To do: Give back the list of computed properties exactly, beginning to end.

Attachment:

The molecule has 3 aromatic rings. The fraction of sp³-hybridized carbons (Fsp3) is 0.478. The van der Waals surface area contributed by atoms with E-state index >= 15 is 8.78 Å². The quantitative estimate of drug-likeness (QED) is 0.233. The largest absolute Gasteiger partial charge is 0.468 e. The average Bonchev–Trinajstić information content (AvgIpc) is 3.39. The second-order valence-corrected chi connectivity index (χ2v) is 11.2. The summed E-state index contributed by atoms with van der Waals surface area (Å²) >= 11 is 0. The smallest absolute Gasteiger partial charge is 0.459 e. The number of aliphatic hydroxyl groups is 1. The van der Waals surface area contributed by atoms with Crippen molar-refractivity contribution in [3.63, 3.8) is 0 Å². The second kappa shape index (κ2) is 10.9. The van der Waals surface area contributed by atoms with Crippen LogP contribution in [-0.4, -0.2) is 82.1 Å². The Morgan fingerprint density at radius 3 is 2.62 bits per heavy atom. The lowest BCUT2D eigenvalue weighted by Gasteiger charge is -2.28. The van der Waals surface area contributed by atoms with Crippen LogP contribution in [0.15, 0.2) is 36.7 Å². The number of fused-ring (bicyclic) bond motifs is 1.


The molecule has 3 aromatic rings. The fraction of sp³-hybridized carbons (Fsp3) is 0.478. The van der Waals surface area contributed by atoms with E-state index >= 15 is 8.78 Å². The quantitative estimate of drug-likeness (QED) is 0.233. The largest absolute Gasteiger partial charge is 0.468 e. The average Bonchev–Trinajstić information content (AvgIpc) is 3.39. The second-order valence-corrected chi connectivity index (χ2v) is 11.2. The summed E-state index contributed by atoms with van der Waals surface area (Å²) >= 11 is 0. The smallest absolute Gasteiger partial charge is 0.459 e. The number of aliphatic hydroxyl groups is 1. The van der Waals surface area contributed by atoms with Crippen molar-refractivity contribution in [3.63, 3.8) is 0 Å². The second kappa shape index (κ2) is 10.9. The van der Waals surface area contributed by atoms with Crippen LogP contribution in [-0.4, -0.2) is 82.1 Å². The Morgan fingerprint density at radius 3 is 2.62 bits per heavy atom. The lowest BCUT2D eigenvalue weighted by Gasteiger charge is -2.28. The van der Waals surface area contributed by atoms with Crippen LogP contribution in [0.15, 0.2) is 36.7 Å². The number of fused-ring (bicyclic) bond motifs is 1.